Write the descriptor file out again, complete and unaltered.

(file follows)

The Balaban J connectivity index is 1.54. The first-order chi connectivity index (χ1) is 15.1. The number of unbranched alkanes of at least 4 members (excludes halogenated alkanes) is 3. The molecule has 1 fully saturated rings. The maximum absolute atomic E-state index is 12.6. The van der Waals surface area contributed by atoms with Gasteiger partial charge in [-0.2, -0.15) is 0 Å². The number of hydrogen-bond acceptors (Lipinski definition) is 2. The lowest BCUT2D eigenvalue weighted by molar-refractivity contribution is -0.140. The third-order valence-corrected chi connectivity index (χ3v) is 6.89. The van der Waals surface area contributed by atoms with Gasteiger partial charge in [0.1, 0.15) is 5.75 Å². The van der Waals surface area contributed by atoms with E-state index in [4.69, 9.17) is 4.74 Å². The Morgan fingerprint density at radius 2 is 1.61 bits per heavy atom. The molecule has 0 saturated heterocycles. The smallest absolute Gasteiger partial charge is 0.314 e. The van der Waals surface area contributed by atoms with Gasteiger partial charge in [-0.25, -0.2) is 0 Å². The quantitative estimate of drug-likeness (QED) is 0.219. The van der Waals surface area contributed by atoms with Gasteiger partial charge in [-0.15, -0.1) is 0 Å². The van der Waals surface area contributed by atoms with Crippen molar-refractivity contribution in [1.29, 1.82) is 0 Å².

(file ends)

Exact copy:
The Balaban J connectivity index is 1.54. The first-order chi connectivity index (χ1) is 15.1. The number of unbranched alkanes of at least 4 members (excludes halogenated alkanes) is 3. The molecule has 1 fully saturated rings. The maximum absolute atomic E-state index is 12.6. The van der Waals surface area contributed by atoms with Gasteiger partial charge in [-0.2, -0.15) is 0 Å². The number of hydrogen-bond acceptors (Lipinski definition) is 2. The lowest BCUT2D eigenvalue weighted by molar-refractivity contribution is -0.140. The third-order valence-corrected chi connectivity index (χ3v) is 6.89. The van der Waals surface area contributed by atoms with Gasteiger partial charge in [0.1, 0.15) is 5.75 Å². The van der Waals surface area contributed by atoms with E-state index in [4.69, 9.17) is 4.74 Å². The Morgan fingerprint density at radius 2 is 1.61 bits per heavy atom. The molecule has 0 saturated heterocycles. The smallest absolute Gasteiger partial charge is 0.314 e. The van der Waals surface area contributed by atoms with Gasteiger partial charge in [-0.25, -0.2) is 0 Å². The quantitative estimate of drug-likeness (QED) is 0.219. The van der Waals surface area contributed by atoms with Gasteiger partial charge in [-0.15, -0.1) is 0 Å². The van der Waals surface area contributed by atoms with Crippen molar-refractivity contribution in [1.29, 1.82) is 0 Å².